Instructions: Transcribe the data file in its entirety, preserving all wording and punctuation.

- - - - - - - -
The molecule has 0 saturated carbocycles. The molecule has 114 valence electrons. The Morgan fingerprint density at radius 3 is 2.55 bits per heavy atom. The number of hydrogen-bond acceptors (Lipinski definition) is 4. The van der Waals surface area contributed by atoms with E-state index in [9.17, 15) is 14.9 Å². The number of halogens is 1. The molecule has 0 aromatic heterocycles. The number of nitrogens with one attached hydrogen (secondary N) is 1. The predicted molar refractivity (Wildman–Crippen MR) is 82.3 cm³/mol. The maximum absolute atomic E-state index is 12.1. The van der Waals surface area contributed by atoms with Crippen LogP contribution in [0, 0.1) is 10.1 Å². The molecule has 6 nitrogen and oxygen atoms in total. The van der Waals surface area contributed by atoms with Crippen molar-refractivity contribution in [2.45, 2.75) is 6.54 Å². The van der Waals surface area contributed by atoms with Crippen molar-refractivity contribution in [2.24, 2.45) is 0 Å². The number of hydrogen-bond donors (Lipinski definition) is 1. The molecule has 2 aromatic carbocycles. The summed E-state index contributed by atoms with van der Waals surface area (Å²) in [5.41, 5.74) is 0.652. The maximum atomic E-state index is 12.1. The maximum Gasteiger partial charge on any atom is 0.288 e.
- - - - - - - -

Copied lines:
The molecule has 0 saturated carbocycles. The molecule has 114 valence electrons. The Morgan fingerprint density at radius 3 is 2.55 bits per heavy atom. The number of hydrogen-bond acceptors (Lipinski definition) is 4. The van der Waals surface area contributed by atoms with E-state index in [9.17, 15) is 14.9 Å². The number of halogens is 1. The molecule has 0 aromatic heterocycles. The number of nitrogens with one attached hydrogen (secondary N) is 1. The predicted molar refractivity (Wildman–Crippen MR) is 82.3 cm³/mol. The maximum absolute atomic E-state index is 12.1. The van der Waals surface area contributed by atoms with Crippen LogP contribution in [0, 0.1) is 10.1 Å². The molecule has 6 nitrogen and oxygen atoms in total. The van der Waals surface area contributed by atoms with Crippen molar-refractivity contribution in [2.45, 2.75) is 6.54 Å². The van der Waals surface area contributed by atoms with Crippen molar-refractivity contribution in [2.24, 2.45) is 0 Å². The number of hydrogen-bond donors (Lipinski definition) is 1. The molecule has 2 aromatic carbocycles. The summed E-state index contributed by atoms with van der Waals surface area (Å²) in [5.41, 5.74) is 0.652. The maximum atomic E-state index is 12.1. The maximum Gasteiger partial charge on any atom is 0.288 e.